SAN ANTONIO – After reviewing the findings of a national study, a local immigration attorney said he agrees that not having legal representation vastly increases the chances of deportation.
“I think an attorney can play a crucial role in these types of cases. Without an attorney, I think their chances of prevailing are small,” Lance Curtright said.
Transactional Records Access Clearinghouse, based at Syracuse University in New York, found that 90 percent of those who didn’t have an attorney were denied asylum, while the denial rate for those with attorneys was 48 percent.
The study also reports that compared to last year, overall asylum denials by immigration judges are up by 57 percent.
“Asylum is one of the most difficult things in any area of law and certainly the most difficult thing in immigration law,” Curtright said.
Curtright said in order to win, immigrants must prove a reasonable fear of persecution based on their race, political opinions, religion, nationality or social group. However, asylum laws are more concerned about government persecution, not what is driving thousands of Central Americans to flee their homelands.
“They didn’t foresee MS-13 recruiting kids to join gangs,” Curtright said.
He said that’s likely why the study showed the highest denial rates are for people from Mexico, up by 408 percent, followed by those from Honduras, with an increase of 166 percent.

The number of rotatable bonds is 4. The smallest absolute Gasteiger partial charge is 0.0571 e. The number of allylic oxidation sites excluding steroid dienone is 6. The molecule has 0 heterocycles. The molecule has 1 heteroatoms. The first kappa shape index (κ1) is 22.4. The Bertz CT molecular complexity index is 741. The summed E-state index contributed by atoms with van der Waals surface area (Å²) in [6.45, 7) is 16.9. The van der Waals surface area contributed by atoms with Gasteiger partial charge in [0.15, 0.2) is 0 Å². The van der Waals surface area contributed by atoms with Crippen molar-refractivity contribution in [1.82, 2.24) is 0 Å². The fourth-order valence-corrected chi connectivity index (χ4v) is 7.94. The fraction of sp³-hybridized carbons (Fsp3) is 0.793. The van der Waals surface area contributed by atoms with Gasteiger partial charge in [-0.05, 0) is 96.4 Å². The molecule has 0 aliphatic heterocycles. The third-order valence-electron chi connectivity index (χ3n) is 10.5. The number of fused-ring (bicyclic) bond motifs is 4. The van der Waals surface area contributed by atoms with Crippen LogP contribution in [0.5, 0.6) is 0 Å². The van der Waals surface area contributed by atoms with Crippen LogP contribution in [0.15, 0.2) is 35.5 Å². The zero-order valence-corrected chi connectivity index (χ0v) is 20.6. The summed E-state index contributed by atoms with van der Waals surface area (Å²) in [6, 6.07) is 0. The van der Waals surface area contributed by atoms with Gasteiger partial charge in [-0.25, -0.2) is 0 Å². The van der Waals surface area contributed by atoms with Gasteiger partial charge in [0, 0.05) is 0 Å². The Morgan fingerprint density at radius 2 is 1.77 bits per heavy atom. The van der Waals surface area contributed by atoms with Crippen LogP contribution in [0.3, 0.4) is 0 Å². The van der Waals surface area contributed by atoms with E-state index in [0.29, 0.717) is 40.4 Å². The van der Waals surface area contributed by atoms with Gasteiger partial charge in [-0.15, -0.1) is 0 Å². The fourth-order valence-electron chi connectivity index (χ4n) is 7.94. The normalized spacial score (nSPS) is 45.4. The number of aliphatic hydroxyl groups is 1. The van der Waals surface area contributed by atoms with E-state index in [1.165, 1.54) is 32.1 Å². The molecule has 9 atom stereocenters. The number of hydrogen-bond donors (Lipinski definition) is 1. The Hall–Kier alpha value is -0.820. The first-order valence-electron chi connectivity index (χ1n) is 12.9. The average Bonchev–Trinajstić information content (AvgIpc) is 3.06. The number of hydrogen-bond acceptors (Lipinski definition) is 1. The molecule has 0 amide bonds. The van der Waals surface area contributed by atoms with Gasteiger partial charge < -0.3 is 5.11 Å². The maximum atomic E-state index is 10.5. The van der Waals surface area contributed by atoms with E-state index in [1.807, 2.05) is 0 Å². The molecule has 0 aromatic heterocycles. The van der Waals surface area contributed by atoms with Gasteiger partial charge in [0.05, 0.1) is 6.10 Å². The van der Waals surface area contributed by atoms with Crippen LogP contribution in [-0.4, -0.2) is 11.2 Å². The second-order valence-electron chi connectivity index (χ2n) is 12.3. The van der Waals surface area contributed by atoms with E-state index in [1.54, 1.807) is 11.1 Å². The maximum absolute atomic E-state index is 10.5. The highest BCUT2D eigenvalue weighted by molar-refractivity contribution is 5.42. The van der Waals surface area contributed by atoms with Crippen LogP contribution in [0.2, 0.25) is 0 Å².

Both countries have violent criminal gangs, Curtright said, but especially Central America where the gangs have infiltrated governments.
“It’s like trying to separate the ocean from the sea. They’re the same,” Curtright said.
One of Curtright’s clients is a mother who fled Honduras with her 16-year-old son in 2014. She said the gangs were waiting outside schools, threatening and even kidnapping students.
“They beat up my son,” she said. Gang members tried to force him into a gang, and he was able to run back into the school.
The mother said it frightened her, but only gave the courage to speak out.
The mother said she organized other parents and marched in protest. But after another parent was attacked, she decided it was time to leave Honduras.
Had she not taken a relative’s advice to get an attorney, she said, “My idea was to hide.” But now her son is a legal resident thanks to Curtright’s partner, Joseph De Mott.
The mother said her son is graduating from high school in June and working at a local restaurant, but her case is on appeal, after being denied asylum.
But Curtright said that the mother has a powerful case and that she had “a clear political motivation” to leave Honduras.
“I think her chances are good because justice is on her side,” Curtright said.
“We’re fighting and waiting,” the mother said.
She said she’s hopeful because an attorney is fighting for her.